Talk:Politics of Iraq
|WikiProject Politics||(Rated C-class, High-importance)|
|WikiProject Iraq||(Rated C-class, Top-importance)|
146,000 american troops are present in Iraq, and are not answerable to the Iraqi Government. Surley this is an important aspect of Iraqi Politics! —Preceding unsigned comment added by 188.8.131.52 (talk) 02:18, 28 October 2008 (UTC)
Of course it is relevant. Just as every other main political topic is. Just as corruption is. Just as Ba'athism is. This all should probably go under a "Political issues" section. Int21h (talk) 08:03, 11 November 2011 (UTC)
Execution by hand grenade in shirt pocket
This claimed and not sited. I was surprised that such a strange, not cited claim could remain for so long, so thought it likely was based in some fact, but, after a week of my lenient citation needed tag, no source was produced so I removed the claim.
I thought I heard, repeat, I thought I heard that nationwide elections for local offices had been canceled (cancellation occurred 1Q2007). Does anybody know if there is any truth to this? Secondly, does Iraq have any elections scheduled, ever again? If so, when? If it were up to me, I'd schedule elections every three months for two years, every six months for five years more after that, and every year for the following decade. Because of Sunni boycotts of Dec, 2005 elections, there is a major imbalance of political power between sects, and this may (crazily possibly) be part of the source of the sectarian death squads and counter-offensives. "Where Annual Elections End, Tyranny Begins!" -- popular anti-Federalist slogan in 1783, America. JoshNarins 10:21, 28 April 2007 (UTC)
Let Freedom rein
Does this picture really belong to this article? I don't believe that George W. Bush's opinion is really important conserning about Iraqi Politics. Shouldn't this be more appropiate in the Coalition Provisional Authority article?. Messhermit 23:54, 14 Jun 2005 (UTC)
OCCUPATION- the statements in this section are largely opinions and not actual facts. I request that they been reviewed or changed/removed.
Iraqi National Assembly Election
"On 5 April 2005, the Iraqi National Assembly appointed Jalal Talabani, a prominent Kurdish leader, President. It also appointed Adel Abdul Mehdi, a Shiite Arab, and Ghazi al-Yawar, the former Interim President and a Sunni Arab, as Vice Presidents. Ibrahim al-Jaafari a Shiite, whose United Iraq Alliance Party won the largest share of the vote, was appointed the new Prime Minister of Iraq. Most power is vested in him. The new government was faced with two major tasks. The first is to attempt to rein in a violent insurgency, which has blighted the country in recent months, killing many Iraqi civilians and officials as well as a number of U.S. troops. (As of mid-2005, approximately 135,000 American troops remain in Iraq with 2,214 U.S. soldiers killed)."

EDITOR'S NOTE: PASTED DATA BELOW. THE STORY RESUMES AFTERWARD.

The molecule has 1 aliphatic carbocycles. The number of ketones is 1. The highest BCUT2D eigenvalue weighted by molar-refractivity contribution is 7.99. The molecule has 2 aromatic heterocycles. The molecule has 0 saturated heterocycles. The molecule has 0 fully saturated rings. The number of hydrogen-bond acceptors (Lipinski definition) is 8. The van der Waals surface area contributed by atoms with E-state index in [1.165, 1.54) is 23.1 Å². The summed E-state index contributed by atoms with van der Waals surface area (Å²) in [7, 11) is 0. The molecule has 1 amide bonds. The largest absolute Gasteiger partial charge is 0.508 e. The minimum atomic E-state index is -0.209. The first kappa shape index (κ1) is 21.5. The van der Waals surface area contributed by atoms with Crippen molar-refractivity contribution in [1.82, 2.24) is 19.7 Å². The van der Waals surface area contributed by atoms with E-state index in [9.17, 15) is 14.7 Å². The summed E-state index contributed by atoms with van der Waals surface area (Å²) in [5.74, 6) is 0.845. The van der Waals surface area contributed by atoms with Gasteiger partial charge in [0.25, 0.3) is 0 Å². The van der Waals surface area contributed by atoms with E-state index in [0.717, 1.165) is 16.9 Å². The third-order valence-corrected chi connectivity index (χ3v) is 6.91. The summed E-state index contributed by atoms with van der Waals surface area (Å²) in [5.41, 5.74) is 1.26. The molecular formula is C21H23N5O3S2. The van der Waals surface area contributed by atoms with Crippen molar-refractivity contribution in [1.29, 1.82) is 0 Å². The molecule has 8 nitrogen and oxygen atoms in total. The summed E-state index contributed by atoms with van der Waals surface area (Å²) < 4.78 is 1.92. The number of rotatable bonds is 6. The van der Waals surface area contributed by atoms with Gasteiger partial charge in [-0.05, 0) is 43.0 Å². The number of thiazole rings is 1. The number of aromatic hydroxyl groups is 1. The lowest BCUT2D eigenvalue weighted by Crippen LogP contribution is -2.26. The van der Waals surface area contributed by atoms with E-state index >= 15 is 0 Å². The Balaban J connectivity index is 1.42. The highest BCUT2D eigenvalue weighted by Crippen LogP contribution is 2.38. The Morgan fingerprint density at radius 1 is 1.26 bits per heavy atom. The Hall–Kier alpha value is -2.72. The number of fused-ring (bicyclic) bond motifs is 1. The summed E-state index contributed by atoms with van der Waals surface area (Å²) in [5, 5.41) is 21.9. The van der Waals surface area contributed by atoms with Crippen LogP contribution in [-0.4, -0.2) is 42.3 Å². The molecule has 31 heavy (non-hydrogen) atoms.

I think that some estimates of iraqi deaths resulting from the insurgency after the formal handover of soverignty would be much more useful in portraying the extent of the insurgency and the nature of the domestic element of the problem.
The nuetrality of this article is definitely in serious question. How can a nation be soveriegn when it is occupied by a foreign army? —Preceding unsigned comment added by Odelisk8 (talk • contribs) 19:19, August 28, 2007 (UTC)
Al-Jaafari is still PM
I noticed that someone removed Al-Jaafari's name and replaced it with the new PM nominee.
Please refrain from doing this--according to Iraq's constitution, until the new nominee and his ministerial appointees are approved by the Assembly (which could take up to a month), Al-Jaafari is still PM of Iraq. (Period)
I'd like to see a section on the Iraqi cabinet. It's very hard to track who's boycotting it this week.
If that's not possible I'd still like to know how many cabinet slots there are and what the titles are. Thanks!
The government section of the "Outline of Iraq" needs to be checked, corrected, and completed -- especially the subsections for the government branches.
When the country outlines were created, temporary data (that matched most of the countries but not all) was used to speed up the process. Those countries for which the temporary data does not match must be replaced with the correct information.
Please check that this country's outline is not in error.
If you have any questions or comments, please contact The Transhumanist .
I actually came to Wikipedia today looking for the results of the recent election, but they weren't here. I am going to look for a source and create a table, but by all means beat me to the punch. —Preceding unsigned comment added by Kaanatakan (talk • contribs) 22:29, 1 April 2010 (UTC)